Last week at Tatsfield Village we discussed the whole notion of how photographers are asked to take on an assignment for no pay but should be grateful for the exposure they'll be getting. This is another commonplace reason given by 'employers' for not paying their workers. "We can't pay you, but it's good exposure," they might say, unwittingly using the word 'exposure' in front of a photographer.
|Trendy REVL ad, I wonder if they paid the agency?|
A company called REVL is offering 'an all-expenses paid six-month stint as a blogger'. They're looking for a fun and creative person to attend four events, exhibitions, concerts or nights out in London, every week and then they want them to write about their experiences.
Now, I'm a journalist, a writer, whatever you want to call me, and normally the deal is straightforward. Somebody might ask me, say, to cover an exhibition or attend a conference and write something about it, and the idea is that I say 'yes' and they pay me for my time and trouble. Simple. But not REVL. Oh no! Metro continues, "The job is unsalaried but the firm says it will give the successful applicant a chance to be London's 'next big influencer'. Oh, well that makes all the difference! They could be London's next big influencer! No they won't be, this is a nasty, uncalled for ruse to get somebody working for nothing at a time when we all need to earn as much money as we can get.
My view is simple: if the work being carried out by the person who isn't being paid is making money for the company that has decided NOT to pay that person, well, that's bordering on the criminal. If you're making money for a business, you should be paid for your efforts.
And another thing...
I don't know about you, but we all seem to have to pay for so much these days that having a job is absolutely critical. There's simply no time or reason why anybody should have to work for nothing, especially as even healthcare is something that costs an arm and a leg, or, in the case of surgeon Ian Paterson, a breast.
|Paterson denies 20 counts of wounding with intent, says Metro|
Personally, I'm now wary about having an eye test or going to the dentist because I'm wondering whether what they say I need doing is the truth or a lie. Suddenly going to the dentist or the optician is like taking the car to the garage. The optician or dentist is basically walking around you, metaphorically kicking the tyres and making up reasons to charge you more money. I'm due to go to the dentist and I know that things will need to be done – when have you ever gone anywhere and been told, "no, absolutely fine, see you in six months"? the answer is never, because these people want to earn money from you. Why? Well, there are a host of reasons: a new kitchen extension, an exotic foreign holiday, some much-needed landscaping for the garden, a new car, you name it, they need to earn the money. Inject a profit motive and people aren't so much interested in your welfare but their own.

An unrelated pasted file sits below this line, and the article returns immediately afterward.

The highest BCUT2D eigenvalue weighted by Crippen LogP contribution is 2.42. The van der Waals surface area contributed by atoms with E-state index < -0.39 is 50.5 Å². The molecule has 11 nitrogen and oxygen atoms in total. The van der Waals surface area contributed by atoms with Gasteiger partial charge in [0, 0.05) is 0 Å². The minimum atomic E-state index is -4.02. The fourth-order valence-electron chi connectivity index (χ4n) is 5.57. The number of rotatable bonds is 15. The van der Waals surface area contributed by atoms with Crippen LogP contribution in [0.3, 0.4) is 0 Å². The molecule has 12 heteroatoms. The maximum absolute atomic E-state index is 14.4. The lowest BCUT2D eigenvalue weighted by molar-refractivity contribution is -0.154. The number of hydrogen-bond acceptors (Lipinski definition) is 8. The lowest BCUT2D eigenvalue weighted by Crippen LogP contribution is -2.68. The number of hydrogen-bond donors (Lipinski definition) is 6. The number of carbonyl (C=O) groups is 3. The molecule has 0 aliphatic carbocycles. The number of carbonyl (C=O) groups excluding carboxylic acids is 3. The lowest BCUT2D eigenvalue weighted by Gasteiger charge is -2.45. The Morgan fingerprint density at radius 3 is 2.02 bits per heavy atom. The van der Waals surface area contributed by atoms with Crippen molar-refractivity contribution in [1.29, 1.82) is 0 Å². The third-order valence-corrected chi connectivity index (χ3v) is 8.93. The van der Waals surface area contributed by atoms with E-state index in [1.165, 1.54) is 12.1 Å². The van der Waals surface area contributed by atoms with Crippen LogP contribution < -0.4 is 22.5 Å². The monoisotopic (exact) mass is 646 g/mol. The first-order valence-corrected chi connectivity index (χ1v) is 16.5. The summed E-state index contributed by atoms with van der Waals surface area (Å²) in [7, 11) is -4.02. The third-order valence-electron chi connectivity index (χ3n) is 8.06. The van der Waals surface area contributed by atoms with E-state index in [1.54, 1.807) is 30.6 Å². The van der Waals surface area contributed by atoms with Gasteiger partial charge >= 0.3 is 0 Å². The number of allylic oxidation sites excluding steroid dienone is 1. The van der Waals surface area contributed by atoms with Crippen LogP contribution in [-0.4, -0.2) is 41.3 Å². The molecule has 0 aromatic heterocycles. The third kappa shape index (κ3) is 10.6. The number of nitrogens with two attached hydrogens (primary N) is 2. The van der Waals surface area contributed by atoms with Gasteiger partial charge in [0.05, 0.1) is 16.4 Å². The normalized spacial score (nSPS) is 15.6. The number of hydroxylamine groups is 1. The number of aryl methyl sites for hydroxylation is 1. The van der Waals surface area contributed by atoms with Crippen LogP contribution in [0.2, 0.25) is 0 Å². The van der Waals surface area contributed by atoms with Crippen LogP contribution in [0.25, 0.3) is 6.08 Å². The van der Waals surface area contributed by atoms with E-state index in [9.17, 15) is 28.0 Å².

"First, you'd better make an appointment with the hygienist," the dentist will definitely tell me when I'm sitting in the chair. That's going to cost me around £55. Then there's the job that needed doing when I last went, but held back (and haven't been since because I simply couldn't afford the £250 plus bill I would have been charged). When I do go I'm expecting a bill approaching £500 and the thing is, how much of it is absolutely necessary? Not being an expert, I don't know. Unfortunately we have to trust people and where money is concerned, you can't trust anybody.
It's the same with the optician. I'm due to have an eye test, but what are the chances that they're going to say, "No, absolutely fine, keep the glasses you've got and we'll see you in 12 months." Not going to happen. They're going to up the power of the lenses, try and sell me new frames and bingo! A profit for them and an empty wallet for me.
I feel sorry for those who went under the knife of the aforementioned Mr Ian Paterson. Prosecutor Julian Christopher QC, according to Metro, said that 'the 59-year-old had 'his own obscure motives' for the deception. He said he may have inflated his workload to keep up his image of being 'at the top of his game' – or simply enjoyed the power of making people think their lives were in his hands."
If mechanics can charge for unnecessary work on your car, then beware of surgeons, opticians and anybody else driven by a profit motive as you might discover that work you're told needs doing, doesn't.